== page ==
Here is my latest column for the Highgate Handbook and the Muswell Hill Flyer:
Last year there were six deaths in Haringey – as well as injuries. One little girl, for example, had both legs broken and will never be able to do sport or such like again – in her life.
By the time you read this – the Liberal Democrat group on Haringey Council will have put forward a proposal for 20mph in residential streets across the whole of Haringey.
From evidence elsewhere, 20mph saves lives, reduces seriousness of injuries and cuts pollution. 20mph as a pan borough speed limit has the downside of being a blanket policy – but the big upside of being simple, uniform policy. It’s a common complaint of motorists that rules are too complicated and are enforced wrongly.
Because of simplicity – there are no physical measures like humps or chicanes – 20mph across the whole of Haringey’s residential streets would end up being massively cheaper than putting in separate schemes for each street with humps or other measures. The estimates are something like £22 million to deliver a 20mph speed limit street by street (30% of Haringey’s streets already do have traffic calming) but £600,000 for the pan borough option. That’s quite a difference!
There would clearly be a need for enforcement to make sure that there was a penalty to not observing the limit. Of course, ultimately, there needs to be more than one policy to tackle traffic and vehicle management. One aspect won’t be the total answer. Education is vitally important because in the end – the objective must be to get people to change their own driving behaviour rather than change the fabric of our streets.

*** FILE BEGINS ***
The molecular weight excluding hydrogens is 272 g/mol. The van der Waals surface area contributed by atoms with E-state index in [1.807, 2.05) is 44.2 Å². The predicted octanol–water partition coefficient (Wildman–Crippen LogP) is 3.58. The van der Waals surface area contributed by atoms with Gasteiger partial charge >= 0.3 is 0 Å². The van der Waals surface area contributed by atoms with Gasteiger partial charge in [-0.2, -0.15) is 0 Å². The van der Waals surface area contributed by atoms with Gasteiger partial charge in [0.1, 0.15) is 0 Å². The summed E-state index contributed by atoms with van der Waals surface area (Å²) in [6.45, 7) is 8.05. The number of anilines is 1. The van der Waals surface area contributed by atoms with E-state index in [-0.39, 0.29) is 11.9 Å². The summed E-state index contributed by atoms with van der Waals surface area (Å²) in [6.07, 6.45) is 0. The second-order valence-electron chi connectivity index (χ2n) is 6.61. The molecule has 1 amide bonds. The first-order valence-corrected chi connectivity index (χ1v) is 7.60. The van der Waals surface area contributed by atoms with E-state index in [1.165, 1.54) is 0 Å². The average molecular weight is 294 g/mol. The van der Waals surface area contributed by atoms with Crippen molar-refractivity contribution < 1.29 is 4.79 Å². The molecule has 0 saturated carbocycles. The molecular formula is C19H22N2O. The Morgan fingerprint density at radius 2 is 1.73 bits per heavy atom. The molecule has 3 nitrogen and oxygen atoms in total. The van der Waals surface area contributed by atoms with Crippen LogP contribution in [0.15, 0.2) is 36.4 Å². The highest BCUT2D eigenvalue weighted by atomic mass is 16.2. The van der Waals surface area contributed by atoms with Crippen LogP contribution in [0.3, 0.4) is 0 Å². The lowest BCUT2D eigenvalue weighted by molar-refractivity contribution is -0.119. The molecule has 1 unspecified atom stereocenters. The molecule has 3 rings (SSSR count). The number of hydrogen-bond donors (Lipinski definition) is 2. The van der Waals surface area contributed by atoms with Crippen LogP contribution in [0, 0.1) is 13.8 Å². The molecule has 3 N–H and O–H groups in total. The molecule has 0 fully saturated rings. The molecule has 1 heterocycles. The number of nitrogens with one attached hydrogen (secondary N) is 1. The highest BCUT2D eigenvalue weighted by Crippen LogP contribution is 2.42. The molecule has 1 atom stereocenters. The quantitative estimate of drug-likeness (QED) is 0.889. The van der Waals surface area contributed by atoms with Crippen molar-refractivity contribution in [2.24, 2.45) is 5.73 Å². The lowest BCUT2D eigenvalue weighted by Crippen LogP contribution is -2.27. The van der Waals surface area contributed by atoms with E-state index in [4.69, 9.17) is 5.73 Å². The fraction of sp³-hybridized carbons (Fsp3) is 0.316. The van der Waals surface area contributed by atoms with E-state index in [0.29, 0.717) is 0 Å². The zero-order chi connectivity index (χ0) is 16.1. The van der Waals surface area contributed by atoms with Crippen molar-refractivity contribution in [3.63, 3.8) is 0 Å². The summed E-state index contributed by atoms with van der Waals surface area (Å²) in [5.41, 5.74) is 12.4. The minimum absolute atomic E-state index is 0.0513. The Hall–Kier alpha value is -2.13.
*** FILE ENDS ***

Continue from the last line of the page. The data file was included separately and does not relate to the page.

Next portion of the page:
However, in the meantime, on financial grounds alone – in the middle of this economic crisis – perhaps we should consider the pan borough idea. For every road traffic accident where the injured person is provided with NHS ambulance services, the charge is £177 for each occasion. Where the injured person receives NHS treatment, but is not admitted to hospital, the charge is £585. The daily charge for NHS in-patient treatment is £719. That’s not to even begin to count the personal cost, police time on accidents, loss to the economy of working days that someone has to take off and so on.
You can imagine what this comes to in mega-millions across the country. The savings would be huge to the NHS – where despite funding being ring-fenced with real terms increases – budgets will be under enormous strain. But more importantly – lives would be saved and injuries minimized – and pollution will be reduced.
Can we really afford not to introduce pan Haringey 20mph speed limits? Let me know what you think!